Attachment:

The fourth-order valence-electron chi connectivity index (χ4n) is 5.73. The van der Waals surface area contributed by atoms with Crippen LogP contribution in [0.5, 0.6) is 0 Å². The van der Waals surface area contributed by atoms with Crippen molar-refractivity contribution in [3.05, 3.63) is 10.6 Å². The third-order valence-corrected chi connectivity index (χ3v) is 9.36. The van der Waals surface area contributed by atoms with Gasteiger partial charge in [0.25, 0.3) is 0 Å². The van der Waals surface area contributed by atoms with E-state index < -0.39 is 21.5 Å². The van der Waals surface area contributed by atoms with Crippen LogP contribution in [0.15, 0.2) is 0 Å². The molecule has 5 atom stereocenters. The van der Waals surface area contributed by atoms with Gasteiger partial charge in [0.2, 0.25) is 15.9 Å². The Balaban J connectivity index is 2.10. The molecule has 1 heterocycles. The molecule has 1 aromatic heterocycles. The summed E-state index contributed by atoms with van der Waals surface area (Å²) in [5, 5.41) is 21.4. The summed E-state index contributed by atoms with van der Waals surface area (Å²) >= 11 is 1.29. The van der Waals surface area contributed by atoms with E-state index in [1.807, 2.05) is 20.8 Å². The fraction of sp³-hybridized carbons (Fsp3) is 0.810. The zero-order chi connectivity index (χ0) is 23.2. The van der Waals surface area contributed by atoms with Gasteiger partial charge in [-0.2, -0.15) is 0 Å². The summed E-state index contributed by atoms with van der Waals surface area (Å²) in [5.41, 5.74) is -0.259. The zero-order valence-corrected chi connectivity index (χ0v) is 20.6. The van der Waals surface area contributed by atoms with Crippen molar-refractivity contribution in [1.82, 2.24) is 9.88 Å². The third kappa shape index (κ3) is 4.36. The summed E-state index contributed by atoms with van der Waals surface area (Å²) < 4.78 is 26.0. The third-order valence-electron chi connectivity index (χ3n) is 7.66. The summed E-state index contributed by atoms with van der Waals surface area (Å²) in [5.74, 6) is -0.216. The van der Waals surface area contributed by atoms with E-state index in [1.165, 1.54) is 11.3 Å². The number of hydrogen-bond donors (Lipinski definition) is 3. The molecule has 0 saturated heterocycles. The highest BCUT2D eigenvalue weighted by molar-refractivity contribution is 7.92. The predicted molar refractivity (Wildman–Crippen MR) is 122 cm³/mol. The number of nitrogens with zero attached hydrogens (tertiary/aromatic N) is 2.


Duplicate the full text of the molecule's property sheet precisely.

The fourth-order valence-electron chi connectivity index (χ4n) is 5.73. The van der Waals surface area contributed by atoms with Crippen LogP contribution in [0.5, 0.6) is 0 Å². The van der Waals surface area contributed by atoms with Crippen molar-refractivity contribution in [3.05, 3.63) is 10.6 Å². The third-order valence-corrected chi connectivity index (χ3v) is 9.36. The van der Waals surface area contributed by atoms with Gasteiger partial charge in [0.25, 0.3) is 0 Å². The van der Waals surface area contributed by atoms with E-state index < -0.39 is 21.5 Å². The van der Waals surface area contributed by atoms with Crippen LogP contribution in [0.15, 0.2) is 0 Å². The molecule has 5 atom stereocenters. The van der Waals surface area contributed by atoms with Gasteiger partial charge in [0.2, 0.25) is 15.9 Å². The Balaban J connectivity index is 2.10. The molecule has 1 heterocycles. The molecule has 1 aromatic heterocycles. The summed E-state index contributed by atoms with van der Waals surface area (Å²) in [5, 5.41) is 21.4. The summed E-state index contributed by atoms with van der Waals surface area (Å²) >= 11 is 1.29. The van der Waals surface area contributed by atoms with E-state index in [1.807, 2.05) is 20.8 Å². The fraction of sp³-hybridized carbons (Fsp3) is 0.810. The zero-order chi connectivity index (χ0) is 23.2. The van der Waals surface area contributed by atoms with Gasteiger partial charge in [-0.2, -0.15) is 0 Å². The summed E-state index contributed by atoms with van der Waals surface area (Å²) in [5.41, 5.74) is -0.259. The zero-order valence-corrected chi connectivity index (χ0v) is 20.6. The van der Waals surface area contributed by atoms with Crippen molar-refractivity contribution in [1.82, 2.24) is 9.88 Å². The third kappa shape index (κ3) is 4.36. The summed E-state index contributed by atoms with van der Waals surface area (Å²) < 4.78 is 26.0. The third-order valence-electron chi connectivity index (χ3n) is 7.66. The summed E-state index contributed by atoms with van der Waals surface area (Å²) in [5.74, 6) is -0.216. The van der Waals surface area contributed by atoms with E-state index in [1.165, 1.54) is 11.3 Å². The number of hydrogen-bond donors (Lipinski definition) is 3. The molecule has 0 saturated heterocycles. The highest BCUT2D eigenvalue weighted by molar-refractivity contribution is 7.92. The predicted molar refractivity (Wildman–Crippen MR) is 122 cm³/mol. The number of nitrogens with zero attached hydrogens (tertiary/aromatic N) is 2.